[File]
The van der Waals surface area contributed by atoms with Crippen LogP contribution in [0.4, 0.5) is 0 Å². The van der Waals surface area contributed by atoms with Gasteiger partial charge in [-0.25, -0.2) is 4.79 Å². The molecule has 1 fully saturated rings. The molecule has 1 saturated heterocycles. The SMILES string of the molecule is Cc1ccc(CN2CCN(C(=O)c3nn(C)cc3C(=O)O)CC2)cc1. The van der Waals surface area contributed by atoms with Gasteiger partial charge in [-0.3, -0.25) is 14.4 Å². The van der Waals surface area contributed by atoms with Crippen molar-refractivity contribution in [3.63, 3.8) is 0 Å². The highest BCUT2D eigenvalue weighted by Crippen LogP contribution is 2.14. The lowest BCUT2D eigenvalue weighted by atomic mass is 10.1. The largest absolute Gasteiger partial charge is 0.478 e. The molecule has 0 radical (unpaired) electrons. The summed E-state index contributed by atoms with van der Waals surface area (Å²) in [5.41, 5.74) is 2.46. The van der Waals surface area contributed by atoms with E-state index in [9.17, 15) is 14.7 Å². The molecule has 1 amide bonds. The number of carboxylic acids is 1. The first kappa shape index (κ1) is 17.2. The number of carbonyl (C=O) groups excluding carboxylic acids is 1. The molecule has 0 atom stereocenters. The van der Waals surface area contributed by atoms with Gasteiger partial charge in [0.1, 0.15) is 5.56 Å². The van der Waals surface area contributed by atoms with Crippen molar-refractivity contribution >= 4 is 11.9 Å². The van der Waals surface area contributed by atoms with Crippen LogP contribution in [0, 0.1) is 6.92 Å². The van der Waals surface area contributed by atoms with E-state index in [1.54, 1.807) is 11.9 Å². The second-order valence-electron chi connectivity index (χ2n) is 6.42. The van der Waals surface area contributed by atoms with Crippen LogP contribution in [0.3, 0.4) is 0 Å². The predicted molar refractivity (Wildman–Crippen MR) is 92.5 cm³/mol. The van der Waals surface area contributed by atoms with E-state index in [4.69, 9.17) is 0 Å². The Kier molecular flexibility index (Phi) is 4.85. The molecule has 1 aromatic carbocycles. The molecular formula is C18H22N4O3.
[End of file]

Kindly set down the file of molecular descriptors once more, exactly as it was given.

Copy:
The van der Waals surface area contributed by atoms with Crippen LogP contribution in [0.4, 0.5) is 0 Å². The van der Waals surface area contributed by atoms with Gasteiger partial charge in [-0.25, -0.2) is 4.79 Å². The molecule has 1 fully saturated rings. The molecule has 1 saturated heterocycles. The SMILES string of the molecule is Cc1ccc(CN2CCN(C(=O)c3nn(C)cc3C(=O)O)CC2)cc1. The van der Waals surface area contributed by atoms with Gasteiger partial charge in [-0.3, -0.25) is 14.4 Å². The van der Waals surface area contributed by atoms with Crippen molar-refractivity contribution in [3.63, 3.8) is 0 Å². The highest BCUT2D eigenvalue weighted by Crippen LogP contribution is 2.14. The lowest BCUT2D eigenvalue weighted by atomic mass is 10.1. The largest absolute Gasteiger partial charge is 0.478 e. The molecule has 0 radical (unpaired) electrons. The summed E-state index contributed by atoms with van der Waals surface area (Å²) in [5.41, 5.74) is 2.46. The van der Waals surface area contributed by atoms with E-state index in [9.17, 15) is 14.7 Å². The molecule has 1 amide bonds. The number of carboxylic acids is 1. The first kappa shape index (κ1) is 17.2. The number of carbonyl (C=O) groups excluding carboxylic acids is 1. The molecule has 0 atom stereocenters. The van der Waals surface area contributed by atoms with Gasteiger partial charge in [0.1, 0.15) is 5.56 Å². The van der Waals surface area contributed by atoms with Crippen molar-refractivity contribution >= 4 is 11.9 Å². The van der Waals surface area contributed by atoms with Crippen LogP contribution in [0, 0.1) is 6.92 Å². The van der Waals surface area contributed by atoms with E-state index in [1.54, 1.807) is 11.9 Å². The second-order valence-electron chi connectivity index (χ2n) is 6.42. The van der Waals surface area contributed by atoms with Crippen LogP contribution in [0.3, 0.4) is 0 Å². The predicted molar refractivity (Wildman–Crippen MR) is 92.5 cm³/mol. The van der Waals surface area contributed by atoms with E-state index in [4.69, 9.17) is 0 Å². The Kier molecular flexibility index (Phi) is 4.85. The molecule has 1 aromatic carbocycles. The molecular formula is C18H22N4O3.